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Author Topic: What next for Niger Delta? (Must Read)  (Read 405 times)

June 08, 2015, 04:54:16 PM

Offline Yakub Oloyede

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Buhari is now the Head Honcho and his party, APC, is ruling the roost federally. But all of the key Niger Delta states remain firmly under PDP control.
Even though the election results in the above states are highly suspect because of widespread malpractices and violence (especially in Rivers), I think it is fair to say that ex-President Jonathan is genuinely popular on his home turf…and that lots of Niger Deltans are currently determined to stay with his party.

My driver in Port Harcourt politely refused to buy into my passionate pro-Buhari arguments and continues to be a staunch Jonathanist. Ditto some of my other employees, many of my relatives and most of the chiefs in my Ogoni village.
Frankly, even though I voted APC and am convinced that Buhari can deliver several positive changes, I’m impressed by Niger Deltans who are determined to stick with the ailing PDP and suffer the disadvantages of being in Opposition.
Why?

CULTURE: Participants from one of the South South states at the last Abuja carnival. The Niger Delta ministry is set to explore the tourism potentials in the region for economic development.
Because Nigerians are, as a general rule, obsessively opportunistic and totally unapologetic worshippers of success; and they tend to shamelessly switch sides pronto if they backed a loser, so I initially assumed that there would be a tidal wave of defections to APC in the weeks following the March/April polls.

But this has not happened. And I (perversely perhaps) like the fact that so many folks from my region, including humble workers who struggle to survive, have decided to forget about self-interest and doggedly stand by a principle.
The principle they are standing by is not remotely noble, cerebral or logical – they are motivated by a sentimental, ethnocentric belief that Jonathan is a beloved Big Brother and “deserved” two terms, regardless of his performance.

A friend who works for a government agency in Rivers State and shares my faith in Buhari told me that he felt like a lone voice in the wilderness in his workplace…and that when, on the eve of the elections, he reminded his colleagues of Jonathan’s myriad failures, including his failure to enhance the Niger Delta, his colleagues angrily turned on him and defiantly assured him that they would “vote for anyone from our area, even if he is a useless goat”.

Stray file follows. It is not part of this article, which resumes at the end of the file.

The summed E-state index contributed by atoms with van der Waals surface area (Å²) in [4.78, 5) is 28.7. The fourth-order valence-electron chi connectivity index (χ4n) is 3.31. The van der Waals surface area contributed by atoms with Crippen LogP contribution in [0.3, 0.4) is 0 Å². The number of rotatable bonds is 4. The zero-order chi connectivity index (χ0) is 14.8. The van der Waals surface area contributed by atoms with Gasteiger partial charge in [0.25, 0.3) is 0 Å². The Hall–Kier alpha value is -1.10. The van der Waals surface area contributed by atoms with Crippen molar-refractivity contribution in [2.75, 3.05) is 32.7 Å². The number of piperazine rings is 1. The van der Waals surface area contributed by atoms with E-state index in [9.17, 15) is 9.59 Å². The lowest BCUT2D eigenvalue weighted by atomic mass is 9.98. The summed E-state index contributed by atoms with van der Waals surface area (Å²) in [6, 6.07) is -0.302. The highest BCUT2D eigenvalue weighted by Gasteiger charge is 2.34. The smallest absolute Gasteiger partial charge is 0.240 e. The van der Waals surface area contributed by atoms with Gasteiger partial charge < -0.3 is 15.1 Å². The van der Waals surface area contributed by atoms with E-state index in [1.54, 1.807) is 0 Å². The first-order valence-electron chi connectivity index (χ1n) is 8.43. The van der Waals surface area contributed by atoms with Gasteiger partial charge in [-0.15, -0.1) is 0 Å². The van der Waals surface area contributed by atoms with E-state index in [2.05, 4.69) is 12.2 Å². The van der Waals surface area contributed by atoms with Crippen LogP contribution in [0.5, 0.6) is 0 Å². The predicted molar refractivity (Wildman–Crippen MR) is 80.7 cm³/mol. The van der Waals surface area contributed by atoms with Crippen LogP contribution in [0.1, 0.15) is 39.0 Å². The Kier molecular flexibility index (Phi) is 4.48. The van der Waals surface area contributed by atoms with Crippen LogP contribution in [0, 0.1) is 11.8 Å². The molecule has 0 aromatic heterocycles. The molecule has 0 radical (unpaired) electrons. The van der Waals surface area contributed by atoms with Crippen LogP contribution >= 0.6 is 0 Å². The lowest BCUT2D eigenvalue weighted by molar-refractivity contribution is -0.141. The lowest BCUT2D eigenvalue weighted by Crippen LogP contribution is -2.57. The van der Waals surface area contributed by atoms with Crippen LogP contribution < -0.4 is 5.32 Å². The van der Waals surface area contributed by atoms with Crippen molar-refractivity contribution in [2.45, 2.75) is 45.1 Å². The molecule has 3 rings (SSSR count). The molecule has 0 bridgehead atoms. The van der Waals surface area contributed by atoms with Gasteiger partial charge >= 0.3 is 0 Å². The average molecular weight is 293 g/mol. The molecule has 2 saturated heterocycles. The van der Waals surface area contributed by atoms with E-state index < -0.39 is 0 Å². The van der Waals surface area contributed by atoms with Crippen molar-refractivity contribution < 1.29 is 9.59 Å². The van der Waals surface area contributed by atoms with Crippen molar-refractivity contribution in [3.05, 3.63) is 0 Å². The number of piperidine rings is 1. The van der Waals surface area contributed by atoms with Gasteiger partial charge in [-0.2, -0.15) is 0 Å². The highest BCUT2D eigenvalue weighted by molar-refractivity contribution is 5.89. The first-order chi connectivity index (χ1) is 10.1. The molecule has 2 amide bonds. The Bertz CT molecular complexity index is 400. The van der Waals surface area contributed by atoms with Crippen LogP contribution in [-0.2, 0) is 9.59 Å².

They also told my friend that they would never support Buhari because they bitterly resented the North’s “born to rule” sense of entitlement…and that Northerners had ruled Nigeria for most of the years that had elapsed since Independence and therefore had no right to agitate for the Presidency “yet again” at the expense of the only President the Niger Delta has ever had…
…and that Jonathan’s Northern predecessors had been no better than Jonathan and had also neglected their geopolitical zones…and that they were sure that Boko Haram had been funded by Northern grandees to undermine Jonathan.

I personally think that my friend’s colleagues are bigoted, knee-jerk diehard regionalists and essentially misguided. But I must admit that I understand their mindsets; and it HAS to be said that Niger Deltan fans of Jonathan are not the only essentially misguided, bigoted, knee-jerk diehard regionalists in Nigeria.

Many Northerners wanted Buhari to win, simply because he was a fellow Northerner. Meanwhile, many Yorubas only voted for the APC because Buhari’s running mate, Prof. Osinbajo, happened to be their fellow South-Westerner.
So what next?
Within a democracy, it is not the end of the world if a particular part of a country is largely opposed to the central government.
Observers of the international stage have watched Scottish nationalists thumb their noses at the London-based British Establishment in the UK.

Meanwhile, for years and until very recently, Yorubaland was largely controlled by a vibrant opposition party that was led by the inimitable Asiwaju Bola Tinubu, who was rarely on the same page as the PDP mandarins in Abuja. So, in theory, it’s no big deal that Buhari has not been warmly embraced by Niger Deltans.

HOWEVER, Nigeria is not the UK and the Niger Delta is not Yorubaland; and the status quo is mega-awkward because the Niger Delta is oil-producing, the main source of this nation’s wealth and full of disgruntled citizens and militants.
And I strongly urge Buhari to take alienated Niger Deltans VERY seriously indeed and do his utmost to persuade them to regard him as a credible and caring leader and dispel negative myths about the so-called Northern Agenda.

It’s about making a special effort to win hearts and minds…and making a special effort to display respect towards the people whose ancestral waters and lands have produced a valuable commodity that has kept Nigeria afloat for decades.
Never Again?!

So MANY Nigerians from other zones have sneeringly informed me that Jonathan and Diezani Allison-Maduekwe were so disastrous that they will never again “allow” my zone to hold the Presidency or run the Petroleum Ministry.
Some of my foreign chums and contacts have also hinted that they don’t think that Niger Deltans are “ready” to cope with the substantial responsibilities.

I find such comments enormously offensive and stupid!
Yes, Jonathan and Diezani disappointed. But there are plenty of immensely accomplished and honest Niger Deltans who would not have disappointed Nigerians or the global community if they’d been given a chance to serve!

I’ve met LOADS of frighteningly incompetent and disgustingly greedy Yorubas, Northerners, Igbos and foreigners throughout my life. But I don’t automatically assume that all Yorubas, Northerners, Igbos and foreigners are worthless!




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